Last year was the second-warmest across the globe since 1880, NASA reported Thursday. The global surface temperature average in 2017 was 0.90 C warmer than the 1951–1980 mean, surpassed only by 2016. According to the National Oceanic and Atmospheric Administration (NOAA), however, 2017 was the third-warmest year. Its analysis concluded that the average global land and ocean surface temperature was 0.84 C above the 20th century average.
It was a mystery. A star in a massive cluster at the outer edge of our galaxy was moving erratically. Every 167 days, the star would be flung outwards — and then inwards again — at speeds of up to several hundred thousand kilometres per hour. Astronomers followed the breadcrumbs and found a surprise: a black hole. Scientists are excited by the discovery.
The moon may be the cause of some things that happen on Earth, but earthquakes aren't one of them, a new study suggests. There's been an ongoing debate as to whether or not more earthquakes occur when the moon's tidal forces — its pull — is strongest. The theory is the alignment of the sun, Earth and moon — during a full or new moon — pulls Earth's tides out and redistributes the mass on the planet.
Muck Rack makes it simple to find people, tweets, or articles that mention any name, keyword, company, hashtag etc. We've compiled this guide to help you make the most of your search.
Selecting a term
Start searching tweets, articles from media outlets, articles mentioned in tweets, journalists'
names, titles and bios with some suggested searches:
Companies or Topics (e.g. iPhone, Microsoft)
Phrases (e.g. "cloud computing") — use quotes to keep the terms together
Twitter handles (e.g. @username) — returns those who have mentioned or replied to
Names (e.g. "David Pogue")
Hashtags (e.g. #sxsw, #london2012)
Bio details (e.g. vegan, Olympics, father)
Muck Rack's Advanced Search allows for many boolean operators.
Find results that mention multiple specified terms, use AND or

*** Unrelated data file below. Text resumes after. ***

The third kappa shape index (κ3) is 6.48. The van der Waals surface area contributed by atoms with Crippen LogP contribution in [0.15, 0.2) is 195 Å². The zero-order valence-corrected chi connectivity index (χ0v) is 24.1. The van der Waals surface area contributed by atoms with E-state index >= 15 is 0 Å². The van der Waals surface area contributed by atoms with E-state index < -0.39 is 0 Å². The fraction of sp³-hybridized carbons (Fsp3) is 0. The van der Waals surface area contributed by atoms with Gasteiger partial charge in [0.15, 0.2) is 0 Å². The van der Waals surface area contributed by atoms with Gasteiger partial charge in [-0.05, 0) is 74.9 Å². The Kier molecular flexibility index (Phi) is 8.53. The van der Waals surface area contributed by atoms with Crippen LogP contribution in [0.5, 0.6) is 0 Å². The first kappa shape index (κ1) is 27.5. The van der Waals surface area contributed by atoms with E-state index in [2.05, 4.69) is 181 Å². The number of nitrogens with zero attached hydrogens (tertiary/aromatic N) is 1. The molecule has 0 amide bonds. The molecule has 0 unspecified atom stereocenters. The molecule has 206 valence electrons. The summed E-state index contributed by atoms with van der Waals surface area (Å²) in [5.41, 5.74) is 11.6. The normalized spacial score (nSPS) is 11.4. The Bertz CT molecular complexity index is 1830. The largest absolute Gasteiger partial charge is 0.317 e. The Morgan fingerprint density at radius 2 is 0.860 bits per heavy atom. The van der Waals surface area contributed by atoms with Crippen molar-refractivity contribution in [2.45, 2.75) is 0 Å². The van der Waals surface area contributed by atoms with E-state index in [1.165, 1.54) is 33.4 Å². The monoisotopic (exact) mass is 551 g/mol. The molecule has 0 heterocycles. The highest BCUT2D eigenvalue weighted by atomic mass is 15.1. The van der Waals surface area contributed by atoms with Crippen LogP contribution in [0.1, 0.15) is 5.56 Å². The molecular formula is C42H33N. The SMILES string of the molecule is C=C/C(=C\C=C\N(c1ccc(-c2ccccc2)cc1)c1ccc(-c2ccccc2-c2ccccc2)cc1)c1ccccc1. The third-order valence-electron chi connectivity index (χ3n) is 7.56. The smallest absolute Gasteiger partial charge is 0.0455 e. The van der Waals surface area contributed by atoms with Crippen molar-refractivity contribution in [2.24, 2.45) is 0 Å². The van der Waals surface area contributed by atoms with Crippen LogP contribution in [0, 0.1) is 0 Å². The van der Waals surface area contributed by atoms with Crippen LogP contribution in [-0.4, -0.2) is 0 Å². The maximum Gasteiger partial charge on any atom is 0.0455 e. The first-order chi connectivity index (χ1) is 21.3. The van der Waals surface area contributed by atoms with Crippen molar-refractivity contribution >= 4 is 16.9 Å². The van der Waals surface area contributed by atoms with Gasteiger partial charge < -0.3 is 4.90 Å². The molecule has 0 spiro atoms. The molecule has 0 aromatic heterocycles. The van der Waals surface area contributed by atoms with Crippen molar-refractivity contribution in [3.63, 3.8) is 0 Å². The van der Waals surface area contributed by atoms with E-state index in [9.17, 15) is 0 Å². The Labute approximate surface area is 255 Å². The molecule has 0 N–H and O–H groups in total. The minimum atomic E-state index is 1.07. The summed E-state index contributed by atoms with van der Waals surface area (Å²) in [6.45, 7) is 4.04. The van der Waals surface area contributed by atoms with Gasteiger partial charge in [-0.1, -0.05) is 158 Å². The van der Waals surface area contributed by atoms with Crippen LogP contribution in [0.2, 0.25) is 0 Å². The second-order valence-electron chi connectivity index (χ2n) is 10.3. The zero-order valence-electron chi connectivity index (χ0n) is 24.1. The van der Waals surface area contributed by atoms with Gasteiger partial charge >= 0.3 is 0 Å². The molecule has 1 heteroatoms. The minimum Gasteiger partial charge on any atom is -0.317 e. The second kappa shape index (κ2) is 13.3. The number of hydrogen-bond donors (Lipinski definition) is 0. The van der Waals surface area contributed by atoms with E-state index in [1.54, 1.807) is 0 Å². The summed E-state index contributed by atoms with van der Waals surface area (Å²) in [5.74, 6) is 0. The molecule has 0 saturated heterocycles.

+. For example, ensure each result contains both Elon Musk and Mark Zuckerberg by
searching Musk AND Zuckerberg or Musk + Zuckerberg.
Use the operators OR or , to broaden your search when you'd like either of
multiple terms to appear in results. (This is the default behavior of our search when no operators
are used). For example, results will contain either cake or cookie by searching cake OR cookie or cake,cookie
Use NOT or - to subtract results from your search. For
example, searching Disney will yield results about the Walt Disney Company as well as Walt Disney
World Resort. To exclude mentions of Disney World, search for Disney -World or Disney
When using one of these operators with a phrase, enclose it in quotation marks. For example, you can
find results about smartphones excluding Apple's iPhone 4S by searching smartphone -"iPhone
Exact case matching or punctuation
If you're searching for a brand name or keyword that relies on specific punctuation marks or capitalization, you can
find results that match your exact query by adding matchcase: before the keyword you're searching for, like matchcase:E*TRADE .
Use parentheses to separate multiple
boolean phrases. For example, to find journalists talking about having fun in Disney World or
Disneyland, search for ("disney world" OR disneyland) AND fun.
An asterisk can be used to search for any variation of a root word truncated by the asterisk. For example, searching for admin* will return results for administrator, administration, administer, administered, etc.
A near operator is an AND operator where you can control the distance between the words. You can vary the distance the near operation uses by adding a forward slash and number (between 0-99) such as strawberries NEAR/10 "whipped cream", which means the strawberries must exist within 10 words of "whipped cream".